Identifying where this right exists gives you the opportunity to identify another source of revenue. It is however important to make sure that the collected data is accurate with the necessary data protection consents.

4. Personality Rights Personality rights present a number of problems for media businesses wishing to use or make reference to individuals as part of their product. They are unlikely to be an asset to a business unless a third party licence can be established (see below).

The other area where personality rights may exist is within the industry itself. Bill Gates, for example, has value in his name and face adding value to the balance sheet of Microsoft and if the CEO or lead programmer of your business is such a person there may be some justification in adding that to the intellectual capital of the business.

5. 3rd Party Licences Licences in and out represent valuable uses of intellectual property. They are common place particularly as they have a calculable revenue stream. They may also represent intellectual capital and should be valued as such. 3rd party licences in characters, existing franchises and similar contracts add value to a company now and provide further opportunities for the future.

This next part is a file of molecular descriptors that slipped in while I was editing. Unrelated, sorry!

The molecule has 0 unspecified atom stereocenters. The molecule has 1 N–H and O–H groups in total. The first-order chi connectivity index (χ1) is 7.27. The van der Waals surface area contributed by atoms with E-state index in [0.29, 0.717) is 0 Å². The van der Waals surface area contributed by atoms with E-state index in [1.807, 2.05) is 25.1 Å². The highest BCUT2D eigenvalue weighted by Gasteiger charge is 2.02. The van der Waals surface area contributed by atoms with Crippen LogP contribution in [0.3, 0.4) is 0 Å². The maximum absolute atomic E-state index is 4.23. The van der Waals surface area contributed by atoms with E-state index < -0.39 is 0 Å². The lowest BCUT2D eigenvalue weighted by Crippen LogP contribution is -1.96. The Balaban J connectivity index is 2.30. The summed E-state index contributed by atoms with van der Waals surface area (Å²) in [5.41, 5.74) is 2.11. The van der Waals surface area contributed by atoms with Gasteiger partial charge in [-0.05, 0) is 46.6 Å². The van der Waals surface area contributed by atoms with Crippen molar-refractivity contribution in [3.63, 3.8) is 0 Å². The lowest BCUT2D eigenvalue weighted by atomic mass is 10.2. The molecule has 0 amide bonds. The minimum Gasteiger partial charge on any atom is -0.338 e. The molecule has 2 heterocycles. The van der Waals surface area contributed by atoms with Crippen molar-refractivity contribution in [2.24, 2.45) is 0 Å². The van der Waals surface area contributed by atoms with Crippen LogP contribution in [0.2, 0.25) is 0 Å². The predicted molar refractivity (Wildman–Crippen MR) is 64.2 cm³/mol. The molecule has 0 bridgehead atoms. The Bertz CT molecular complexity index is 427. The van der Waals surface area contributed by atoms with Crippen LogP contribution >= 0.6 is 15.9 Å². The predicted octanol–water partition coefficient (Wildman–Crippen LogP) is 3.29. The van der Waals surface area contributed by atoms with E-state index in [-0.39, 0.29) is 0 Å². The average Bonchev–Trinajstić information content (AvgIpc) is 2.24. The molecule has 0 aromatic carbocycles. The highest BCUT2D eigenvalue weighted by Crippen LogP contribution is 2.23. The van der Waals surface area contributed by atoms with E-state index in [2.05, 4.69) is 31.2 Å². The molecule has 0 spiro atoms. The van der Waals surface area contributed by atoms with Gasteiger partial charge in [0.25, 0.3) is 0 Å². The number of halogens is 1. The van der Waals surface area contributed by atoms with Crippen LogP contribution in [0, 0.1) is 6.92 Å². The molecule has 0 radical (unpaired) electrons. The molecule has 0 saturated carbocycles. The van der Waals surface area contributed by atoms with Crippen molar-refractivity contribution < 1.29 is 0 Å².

6. Confidential information, Trade Secrets and Know How Confidential information and Trade Secrets can have huge value and should not be underestimated. The confidential information can be a business method, process or a formula - for example the Coca-Cola and KFC recipes. These add structure and value to your business.

Setting them out and co-ordinating them adds value and gives you opportunity to licence that know how.  That is how franchises are built. 

Advice

Identifying a businesss intellectual property rights is fundamental to realising its value. Businesses should therefore:

 Conduct an audit of all your creative works, know how, marks, and properties as described above.
 Establish who created them, when and on what terms.
 Catalogue all rights you now own.
 Continue the cataloguing process in future.

About the author: Briffa is a modern legal practice specialising in intellectual property the protection of copyright, designs, patents, trade marks, trade secrets and information technology. Our lawyers all have excellent legal backgrounds and are experts in this field. www.briffa.com

Comments

ronnie said:

The Creative Economy <p>If you want more background information on this area, The Creative Economy by John Howkins is a really good read. There's some great stuff on the differences between copyright, patents and trade marks, and the tensions between the European and American approaches. <br/></p>